“They’d try to fight the fire, but usually they lost out and it burned to the ground,” Eileen Crane, who moved to Sodaville as a child in 1920, recalled to the Democrat-Herald in 1988.
Lack of water kept the city from regaining its boomtown status. By 1910, Sodaville had become so small and sleepy that a blind man, George Price, was elected town marshal.
The aging Sodaville Mineral Spring Hall was torn down in January 1970. City Hall now stands there.
Accounts vary as to when the spring was shut off completely. An article from 1978 includes a photograph showing a sign labeling the spring as “impure.”
A Democrat-Herald article from February 1980 states the Linn County Health Department had just closed the old spring after finding fecal coliform there, although the same article states the spring was closed “once before” for the same reason.
The city tried for close to three years to clean up the contamination, but gave up in the mid-1980s and let it remain shut off.
Today, the spring still trickles underneath the building where City Hall now stands. But while visitors to this month’s reunion will be invited to view the cistern there, the water is no longer collected for consumption.
‘Friendly little town’
Coyle and Grunberg say they actually prefer Sodaville’s tiny-town status. In some ways, they say, it still feels like it did in the days when you couldn’t get in trouble without multiple neighbors telling your mother before you got home.
Coyle has lived in the town for all but about eight years of her life. Grunberg now occupies her childhood home, which includes a stairway post made from one of the pillars of the old Mineral Springs College.
“My dad, when they tore it down, asked if he could have it. We bought this house from my dad’s estate and we had it remodeled, but I said oh no, that post had to stay,” Grunberg said.
The post isn’t portable, but the two women are bringing stacks of other materials to the July 26 reunion. Among them are a “signature” quilt made about 1920 by members of the Sodaville Women’s Christian Temperance Union. Grunberg also has several membership and meeting books from that organization, going back to 1916.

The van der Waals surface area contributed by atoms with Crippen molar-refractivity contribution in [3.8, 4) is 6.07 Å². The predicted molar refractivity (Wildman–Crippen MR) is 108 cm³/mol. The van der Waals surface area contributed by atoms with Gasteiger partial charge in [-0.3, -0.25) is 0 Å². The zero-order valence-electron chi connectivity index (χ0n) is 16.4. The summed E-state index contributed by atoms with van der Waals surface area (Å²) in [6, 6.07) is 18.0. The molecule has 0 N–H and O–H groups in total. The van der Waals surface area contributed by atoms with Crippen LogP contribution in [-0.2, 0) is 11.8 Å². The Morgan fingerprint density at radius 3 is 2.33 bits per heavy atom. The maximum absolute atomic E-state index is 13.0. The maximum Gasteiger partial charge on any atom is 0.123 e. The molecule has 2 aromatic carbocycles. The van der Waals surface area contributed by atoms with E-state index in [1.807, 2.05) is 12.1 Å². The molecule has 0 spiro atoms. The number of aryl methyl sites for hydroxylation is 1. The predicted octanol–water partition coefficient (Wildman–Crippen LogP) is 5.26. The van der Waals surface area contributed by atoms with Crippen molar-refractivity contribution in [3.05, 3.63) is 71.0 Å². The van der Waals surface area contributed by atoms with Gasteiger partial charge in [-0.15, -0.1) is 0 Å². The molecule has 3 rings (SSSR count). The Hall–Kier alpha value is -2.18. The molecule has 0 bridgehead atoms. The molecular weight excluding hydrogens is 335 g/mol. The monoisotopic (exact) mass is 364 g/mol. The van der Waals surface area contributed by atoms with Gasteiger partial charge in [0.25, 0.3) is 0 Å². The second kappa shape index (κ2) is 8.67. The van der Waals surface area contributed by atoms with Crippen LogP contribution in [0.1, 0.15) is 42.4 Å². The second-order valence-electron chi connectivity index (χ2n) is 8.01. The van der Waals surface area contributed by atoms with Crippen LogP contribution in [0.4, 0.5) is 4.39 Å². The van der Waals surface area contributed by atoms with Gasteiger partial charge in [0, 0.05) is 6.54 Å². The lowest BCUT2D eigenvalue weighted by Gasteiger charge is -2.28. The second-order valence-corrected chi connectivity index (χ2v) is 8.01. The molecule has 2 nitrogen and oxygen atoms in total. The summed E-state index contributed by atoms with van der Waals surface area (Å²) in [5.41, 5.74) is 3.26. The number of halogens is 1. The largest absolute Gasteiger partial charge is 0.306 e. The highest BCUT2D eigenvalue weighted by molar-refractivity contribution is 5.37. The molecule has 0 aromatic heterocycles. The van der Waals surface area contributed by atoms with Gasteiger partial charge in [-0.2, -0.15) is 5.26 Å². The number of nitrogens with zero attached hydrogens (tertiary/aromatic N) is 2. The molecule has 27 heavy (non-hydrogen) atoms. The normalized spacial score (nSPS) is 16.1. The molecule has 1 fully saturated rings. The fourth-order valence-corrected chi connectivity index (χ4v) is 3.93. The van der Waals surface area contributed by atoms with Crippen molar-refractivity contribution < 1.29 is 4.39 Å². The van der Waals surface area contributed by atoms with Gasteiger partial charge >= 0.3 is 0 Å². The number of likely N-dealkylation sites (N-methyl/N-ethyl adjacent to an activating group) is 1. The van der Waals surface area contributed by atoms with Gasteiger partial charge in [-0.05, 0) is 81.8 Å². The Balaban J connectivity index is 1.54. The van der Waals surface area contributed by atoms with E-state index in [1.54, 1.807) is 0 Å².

They’re also bringing a quilt featuring historic photos of the town and its residents. Grunberg won the quilt, created by women of the Sodaville Evangelical Church, in an auction some 20 years ago.
Visitors who went to Sodaville School from 1951 on may find their picture in one of the class pictures the two have collected. They might even be able to look up their report cards in the thick historic grade book, 1891-1962, which lists pupils’ names, marks and even how far they had to walk that day to get to class.
“We’re very proud of our schooling,” Coyle said. “There have been doctors; there have been all kinds of professional people coming out of it.”
Grunberg and Coyle say their dream is to take all the materials they’ve collected and create a museum dedicated to the town’s history. They have their eye on the old store building, which the city of Sodaville is acquiring from Lebanon Habitat for Humanity as part of a swap for city-owned parcels across from City Hall.
No decisions have been made on what will happen to the old store, said Judy Smith, the city’s administrator. One option might be to move City Hall there, which would open the current City Hall for other uses, including perhaps a museum. But community input is needed before any direction is chosen, she said.
The reunion idea came to Grunberg because she was part of a group of about 10 current or former Sodaville residents who would gather each year when one of the party came home to visit family. Then, in the last copule of years, two of the group died.
“And we said, kind of as a joke, we should have a reunion before anyone else passes,” she said. Coyle joined that effort this past March and the organizing began.
Grunberg said she doesn’t know how many people to expect at the reunion, but she’s hoping for at least 300. She and Coyle have sent invitational postcards to that many people, along with making 220 copies of fliers with reunion information.
“We’ve been working so hard on this,” Grunberg said with a smile.
Said Coyle: “It’s a friendly little town. I was born here and knew everybody. That’s what kept us here.”